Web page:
<!-- log entry. You can usually find this at /var/log/modsec_audit.log. -->
<!-- In case of a false negative, please provide the payload you -->
<!-- are sending. For complex payloads with headers, please include -->
<!-- a curl command. -->
<!-- Include any relevant CVEs or research links. -->
## Your Environment
<!--- Include as many relevant details about the environment you -->
<!--- experienced the bug in: -->
* CRS version (e.g. v3.0.2):
* ModSecurity version (e.g. 2.9.2):
* Web Server and version (e.g. apache 2.4.27):
* Operating System and version:
## Confirmation
[ ] I have removed any personal data (email addresses, IP addresses,
passwords, domain names) from any logs posted.
*.swp
*.swo
# User configuration
crs-setup.conf
rules/REQUEST-900-EXCLUSION-RULES-BEFORE-CRS.conf
rules/RESPONSE-999-EXCLUSION-RULES-AFTER-CRS.conf
# The MaxMind GeoIP database can be downloaded or upgraded by running:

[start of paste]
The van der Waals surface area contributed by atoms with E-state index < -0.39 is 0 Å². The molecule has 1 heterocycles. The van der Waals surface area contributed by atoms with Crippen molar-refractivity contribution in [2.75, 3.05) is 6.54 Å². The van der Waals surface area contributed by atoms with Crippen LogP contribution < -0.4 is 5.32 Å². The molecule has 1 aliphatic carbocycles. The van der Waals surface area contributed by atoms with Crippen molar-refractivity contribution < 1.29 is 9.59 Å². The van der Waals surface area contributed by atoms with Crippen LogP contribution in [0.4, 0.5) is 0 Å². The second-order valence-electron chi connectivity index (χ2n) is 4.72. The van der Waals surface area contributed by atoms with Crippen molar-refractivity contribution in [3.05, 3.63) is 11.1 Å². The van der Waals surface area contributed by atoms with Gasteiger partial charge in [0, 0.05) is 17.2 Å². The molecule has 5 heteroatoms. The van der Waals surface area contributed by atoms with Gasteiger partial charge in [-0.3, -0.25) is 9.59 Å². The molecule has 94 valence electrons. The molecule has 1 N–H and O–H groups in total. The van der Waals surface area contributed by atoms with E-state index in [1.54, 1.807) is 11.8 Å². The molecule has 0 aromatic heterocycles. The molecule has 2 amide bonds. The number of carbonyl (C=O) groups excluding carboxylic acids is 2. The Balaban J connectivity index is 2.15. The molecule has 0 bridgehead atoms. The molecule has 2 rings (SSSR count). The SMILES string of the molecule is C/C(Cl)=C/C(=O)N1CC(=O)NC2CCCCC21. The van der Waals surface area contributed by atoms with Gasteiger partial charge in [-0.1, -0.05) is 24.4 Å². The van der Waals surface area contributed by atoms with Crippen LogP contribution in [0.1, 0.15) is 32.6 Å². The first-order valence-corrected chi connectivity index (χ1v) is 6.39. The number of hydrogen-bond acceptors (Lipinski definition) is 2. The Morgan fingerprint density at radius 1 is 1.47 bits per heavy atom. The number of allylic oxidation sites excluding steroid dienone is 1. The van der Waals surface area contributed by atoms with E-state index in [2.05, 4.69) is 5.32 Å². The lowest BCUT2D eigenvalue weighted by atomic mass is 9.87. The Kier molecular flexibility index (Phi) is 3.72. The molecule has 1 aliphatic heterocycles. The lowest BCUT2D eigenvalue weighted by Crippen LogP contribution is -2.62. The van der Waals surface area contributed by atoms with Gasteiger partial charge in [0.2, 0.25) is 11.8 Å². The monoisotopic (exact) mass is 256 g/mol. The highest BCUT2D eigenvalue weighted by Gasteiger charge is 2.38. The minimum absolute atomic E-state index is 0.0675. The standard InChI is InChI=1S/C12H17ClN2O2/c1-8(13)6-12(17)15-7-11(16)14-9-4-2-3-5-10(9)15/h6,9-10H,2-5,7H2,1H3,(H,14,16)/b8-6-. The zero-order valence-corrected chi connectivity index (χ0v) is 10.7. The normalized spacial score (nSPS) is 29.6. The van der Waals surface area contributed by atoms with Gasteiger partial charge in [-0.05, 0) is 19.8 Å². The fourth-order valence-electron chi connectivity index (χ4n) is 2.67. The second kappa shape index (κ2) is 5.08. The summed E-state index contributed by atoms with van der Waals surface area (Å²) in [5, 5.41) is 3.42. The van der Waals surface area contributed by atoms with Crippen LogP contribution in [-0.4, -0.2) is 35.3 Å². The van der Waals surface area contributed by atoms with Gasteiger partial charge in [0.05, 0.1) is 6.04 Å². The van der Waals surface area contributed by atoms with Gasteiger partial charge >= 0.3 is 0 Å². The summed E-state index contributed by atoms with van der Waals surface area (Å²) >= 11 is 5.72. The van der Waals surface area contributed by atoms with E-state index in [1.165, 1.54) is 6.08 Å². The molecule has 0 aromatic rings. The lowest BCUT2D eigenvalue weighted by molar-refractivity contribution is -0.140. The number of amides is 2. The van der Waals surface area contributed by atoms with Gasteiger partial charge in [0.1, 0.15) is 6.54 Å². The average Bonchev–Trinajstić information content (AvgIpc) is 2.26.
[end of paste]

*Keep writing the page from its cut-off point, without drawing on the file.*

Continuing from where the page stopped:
# util/upgrade.py geoip
util/geo-location/GeoIP.dat
# Unit test caches
.cache
# Byte-compiled / optimized / DLL files
__pycache__/
*.py[cod]
*$py.class
\ No newline at end of file
[submodule "documentation/OWASP-CRS-Documentation"]
path = documentation/OWASP-CRS-Documentation
url = https://github.com/SpiderLabs/OWASP-CRS-Documentation
branch = master
language: python
python:
- 2.7
sudo: required
services:
- docker
jobs:
allow_failures:
- env: CONFIG=3.0-apache LOGDIR=/var/log/apache2
- env: CONFIG=3.0-nginx LOGDIR=/var/log/nginx
fast_finish: true
include:
- &test-common
env: CONFIG=2.9-apache LOGDIR=/var/log/apache2
before_install:
- |
if [[ "$TRAVIS_PULL_REQUEST" != "false" ]]; then
docker build --build-arg REPO=$TRAVIS_PULL_REQUEST_SLUG \
--build-arg BRANCH=$TRAVIS_PULL_REQUEST_BRANCH \